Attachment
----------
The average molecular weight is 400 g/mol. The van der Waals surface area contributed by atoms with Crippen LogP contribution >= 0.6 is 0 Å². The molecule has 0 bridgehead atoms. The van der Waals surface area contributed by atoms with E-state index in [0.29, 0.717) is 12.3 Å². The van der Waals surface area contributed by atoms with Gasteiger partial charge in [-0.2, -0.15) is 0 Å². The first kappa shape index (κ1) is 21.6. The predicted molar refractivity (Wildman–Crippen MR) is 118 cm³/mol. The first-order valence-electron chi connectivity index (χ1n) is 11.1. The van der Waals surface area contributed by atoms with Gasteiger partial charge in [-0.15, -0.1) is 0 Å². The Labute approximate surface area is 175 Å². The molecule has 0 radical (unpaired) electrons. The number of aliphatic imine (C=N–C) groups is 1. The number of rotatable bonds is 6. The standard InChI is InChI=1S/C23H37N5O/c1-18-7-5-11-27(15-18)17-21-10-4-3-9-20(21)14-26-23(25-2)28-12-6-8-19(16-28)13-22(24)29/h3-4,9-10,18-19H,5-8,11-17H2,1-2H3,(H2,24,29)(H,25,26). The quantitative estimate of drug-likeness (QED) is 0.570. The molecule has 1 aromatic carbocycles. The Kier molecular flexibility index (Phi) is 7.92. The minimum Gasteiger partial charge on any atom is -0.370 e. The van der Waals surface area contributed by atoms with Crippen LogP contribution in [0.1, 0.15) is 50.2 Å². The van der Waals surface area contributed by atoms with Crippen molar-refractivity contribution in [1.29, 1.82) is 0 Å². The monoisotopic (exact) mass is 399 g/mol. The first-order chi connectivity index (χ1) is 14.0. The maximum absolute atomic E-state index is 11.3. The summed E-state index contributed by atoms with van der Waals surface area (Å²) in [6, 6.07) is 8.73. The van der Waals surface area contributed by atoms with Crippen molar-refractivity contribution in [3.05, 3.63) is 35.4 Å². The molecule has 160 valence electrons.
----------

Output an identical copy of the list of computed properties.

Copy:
The average molecular weight is 400 g/mol. The van der Waals surface area contributed by atoms with Crippen LogP contribution >= 0.6 is 0 Å². The molecule has 0 bridgehead atoms. The van der Waals surface area contributed by atoms with E-state index in [0.29, 0.717) is 12.3 Å². The van der Waals surface area contributed by atoms with Gasteiger partial charge in [-0.2, -0.15) is 0 Å². The first kappa shape index (κ1) is 21.6. The predicted molar refractivity (Wildman–Crippen MR) is 118 cm³/mol. The first-order valence-electron chi connectivity index (χ1n) is 11.1. The van der Waals surface area contributed by atoms with Gasteiger partial charge in [-0.15, -0.1) is 0 Å². The Labute approximate surface area is 175 Å². The molecule has 0 radical (unpaired) electrons. The number of aliphatic imine (C=N–C) groups is 1. The number of rotatable bonds is 6. The standard InChI is InChI=1S/C23H37N5O/c1-18-7-5-11-27(15-18)17-21-10-4-3-9-20(21)14-26-23(25-2)28-12-6-8-19(16-28)13-22(24)29/h3-4,9-10,18-19H,5-8,11-17H2,1-2H3,(H2,24,29)(H,25,26). The quantitative estimate of drug-likeness (QED) is 0.570. The molecule has 1 aromatic carbocycles. The Kier molecular flexibility index (Phi) is 7.92. The minimum Gasteiger partial charge on any atom is -0.370 e. The van der Waals surface area contributed by atoms with Crippen LogP contribution in [0.1, 0.15) is 50.2 Å². The van der Waals surface area contributed by atoms with Crippen molar-refractivity contribution in [1.29, 1.82) is 0 Å². The monoisotopic (exact) mass is 399 g/mol. The first-order chi connectivity index (χ1) is 14.0. The maximum absolute atomic E-state index is 11.3. The summed E-state index contributed by atoms with van der Waals surface area (Å²) in [6, 6.07) is 8.73. The van der Waals surface area contributed by atoms with Crippen molar-refractivity contribution in [3.05, 3.63) is 35.4 Å². The molecule has 160 valence electrons.